06/06/2008/8:38 am, Georgetown SC
I arrived back at Charleston on Thursday after a convoluted (and conversational) journey. Jim and I went off to dinner at the Shem Creek Bar and Grill for one more feast - this time we shared the Seafood Spectacular Platter and it was still spectacular. It was about 30 C and humid so our walk back was leeeeeisurelyyyyyy.
In contrast with my last trip and last rant, on the way from Moncton to Toronto I had a great conversation with Stefan, a pilot on his way to work,and we both managed to read our books as well. Once there, I was delighted to spot fellow sailor, Chris (Arctura) from Summerside, last seen in the St. Lawrence River last spring. My seatmate was congenial on the Toronto-Washington leg too. He had a nap and then as we were landing, told me about a neat system that links autopilot to PFD. If you fall overboard, the boat will turn itself around. Pretty cool! Washington was where the opportunities for interaction expanded beyond what I might have liked. My flight to Charleston was supposed to leave after a four-hour interval- by the time we loaded it had stretched to six hours, and by the time we sat out the second electrical storm of the day and returned to the gate, it was another couple of hours. You can bet there was lots of conversation going on. Then add the three and a half hours in line at the United Airlines Customer Service desk - lots of talk with interesting people there too, including Sue who had rented a house on Great Guana Cay a few years back.
There were companionable groans and sighs as many of us sprawled on benches and on the floor overnight, waves of recognition and wishes for smoother travels as we passed each other in the corridors the next morning. I had a nice nap on the way from Washington to Chicago - yep, Chicago! Then two hours later I headed south again to Charleston. What a roundabout journey.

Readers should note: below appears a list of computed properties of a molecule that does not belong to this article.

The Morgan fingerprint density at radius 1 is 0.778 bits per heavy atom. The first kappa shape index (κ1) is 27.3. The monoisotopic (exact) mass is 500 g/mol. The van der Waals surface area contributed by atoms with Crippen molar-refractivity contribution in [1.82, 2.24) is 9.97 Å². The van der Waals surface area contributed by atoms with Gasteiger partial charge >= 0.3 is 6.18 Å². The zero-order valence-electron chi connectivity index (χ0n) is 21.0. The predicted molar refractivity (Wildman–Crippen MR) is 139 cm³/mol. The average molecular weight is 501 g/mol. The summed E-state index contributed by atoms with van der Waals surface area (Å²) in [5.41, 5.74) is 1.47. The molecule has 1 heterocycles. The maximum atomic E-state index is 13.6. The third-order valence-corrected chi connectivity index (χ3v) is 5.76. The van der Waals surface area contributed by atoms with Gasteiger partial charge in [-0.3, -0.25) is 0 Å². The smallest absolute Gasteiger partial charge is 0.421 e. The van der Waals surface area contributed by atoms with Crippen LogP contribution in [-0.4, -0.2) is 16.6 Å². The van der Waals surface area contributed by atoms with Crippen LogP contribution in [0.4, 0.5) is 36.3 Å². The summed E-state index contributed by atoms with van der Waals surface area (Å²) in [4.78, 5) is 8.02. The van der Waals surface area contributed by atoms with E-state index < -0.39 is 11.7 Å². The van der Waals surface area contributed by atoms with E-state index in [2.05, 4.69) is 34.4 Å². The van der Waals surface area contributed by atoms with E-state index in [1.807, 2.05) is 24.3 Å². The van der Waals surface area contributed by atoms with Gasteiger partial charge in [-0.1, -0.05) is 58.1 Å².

Stepping back a day or two (this is a convoluted posting too), my visit to Amherst was very good. It was a chance to spend some family time with my father, my sister and her husband. Dad and I visited the Fossil Cliffs Museum in Joggins and it's a place to put on your list if you are traveling to Nova Scotia. The award-winning building is beautiful, the staff is friendly, and the information about fossils is just mind-blowing. The oldest reptiles on the planet were found there. Joggins is a tiny cluster of houses nestled on the edge of the Bay of Fundy. It was a mining centre years ago and repository of some remarkable finds in the cliffs along the shore, described by some as the "Coal Age Galapagos". Check out www.jogginsfossilcliffs.net for more info.
We went to the Dessert Theatre at First Baptist Church in Amherst, a welcoming church whose doors are wide open for tourists who want to view the beautiful building, folks who want to talk and those who want to pray. We laughed and cried and applauded the acting and dancing talents of the remarkable young people taking part. We roared with laughter at skits of Oprah interviewing polygamists from River Hebert, Martha Stewart ignoring global issues in favour of cupcakes, and a battle of the remote controls at a seniors centre. We also devoured every last morsel of delicious chocolate brownie topped with ice cream and fudge sauce and fluffy cake with lemon filling.
Mary Beth and I (and a big group of her friends) saw the new movie, Sex and the City It was pretty good, even though I hadn't watched any of the TV episodes. The clothes were great - especially for someone who has been wearing the same few pairs of shorts and T-shirts for the last 8 months. It was so nice to just hang out with her for a couple of evenings and fill myself right up with all that mother-daughter companionship.
Jim amused himself with scrubbing, waxing, and checking all the little parts that come loose, interspersed with some touring around Charleston.